<antrik> /build/buildd/gnumach-1.3.99.dfsg.cvs20090220/build-dbg/../ipc/mach_msg.c:1367
<antrik> Bad frame pointer: 0x102441c
<antrik> BTW, is it useful at all to write down the paramenters as well?...
<antrik> argments I mean
<youpi> in the trace you mean?
<antrik> yes
<youpi> apparently the problem here is that the call to vm_fault_page() didn't perform its task
<youpi> which address is faulty?
<antrik> not sure what you mean
<youpi> ah shit the gpf wouldn't tell you
<youpi> does examine 49f2000 work?
<youpi> oh, wait, 4100000, that can't work
<youpi> +0
<youpi> which physical address is your mmio at?
<antrik> haven't tried it... but I can provoke the fault again if it helps :-)
<youpi> we have the 1GB limitation issue
<antrik> oh... lemme check
<youpi> no need to, I think the problem is that
<youpi> the iopl driver should check that it's not above phys_last_addr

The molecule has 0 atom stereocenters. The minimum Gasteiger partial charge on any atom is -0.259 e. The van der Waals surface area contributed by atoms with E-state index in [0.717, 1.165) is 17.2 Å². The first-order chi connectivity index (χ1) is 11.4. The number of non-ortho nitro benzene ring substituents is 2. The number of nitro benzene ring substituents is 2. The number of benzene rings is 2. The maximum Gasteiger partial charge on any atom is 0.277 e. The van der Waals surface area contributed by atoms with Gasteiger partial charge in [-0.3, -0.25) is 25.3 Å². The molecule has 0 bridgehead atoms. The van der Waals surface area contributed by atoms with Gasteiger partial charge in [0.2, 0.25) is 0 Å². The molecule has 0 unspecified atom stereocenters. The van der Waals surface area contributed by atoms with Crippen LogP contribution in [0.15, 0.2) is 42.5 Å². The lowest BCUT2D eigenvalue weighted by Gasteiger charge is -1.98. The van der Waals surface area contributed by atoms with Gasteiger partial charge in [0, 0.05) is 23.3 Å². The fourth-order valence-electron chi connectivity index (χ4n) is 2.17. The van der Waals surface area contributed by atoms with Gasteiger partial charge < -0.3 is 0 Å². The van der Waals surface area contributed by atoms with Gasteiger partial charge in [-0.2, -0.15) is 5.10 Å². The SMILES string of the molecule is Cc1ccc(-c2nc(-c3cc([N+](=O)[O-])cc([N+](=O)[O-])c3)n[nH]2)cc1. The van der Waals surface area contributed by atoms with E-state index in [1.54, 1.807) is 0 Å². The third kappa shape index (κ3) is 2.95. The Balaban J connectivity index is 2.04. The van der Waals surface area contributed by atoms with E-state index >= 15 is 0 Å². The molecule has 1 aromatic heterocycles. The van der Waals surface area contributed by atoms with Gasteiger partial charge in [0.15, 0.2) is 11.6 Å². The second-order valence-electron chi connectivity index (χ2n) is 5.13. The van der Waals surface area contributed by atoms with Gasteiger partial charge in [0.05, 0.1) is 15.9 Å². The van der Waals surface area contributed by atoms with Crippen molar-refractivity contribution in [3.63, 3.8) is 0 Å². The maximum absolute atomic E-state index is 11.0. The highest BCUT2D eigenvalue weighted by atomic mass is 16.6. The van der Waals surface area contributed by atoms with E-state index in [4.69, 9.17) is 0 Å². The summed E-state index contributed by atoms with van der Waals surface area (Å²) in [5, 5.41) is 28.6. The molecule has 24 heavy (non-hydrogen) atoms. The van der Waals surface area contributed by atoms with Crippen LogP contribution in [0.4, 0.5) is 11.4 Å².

<antrik> it's only vm_read() that fails, though...
<antrik> the actual program I debugged in gdb works perfectly fine
<youpi> yes, but that's because it's accessing the memory in a different way
<youpi> in the case of direct reads it just uses the page table
<youpi> in the case of vm_read() it uses kernel's projection
<youpi> but in that case it's not in the kernel projection
<antrik> phys = 1090519040
<youpi> that's it, it's beyond 1GB
<youpi> there's not much to do except changing mach's adressing organization
<antrik> yeah, that's the 0x41000000
<antrik> hm... I guess we could make the vm_read() bail out instead of crashing?...
<youpi> yes
<youpi> but there are a lot of places like this
<antrik> still, it's not exactly fun when trying to debug a program and the kernel crashes :-)
<youpi> right :)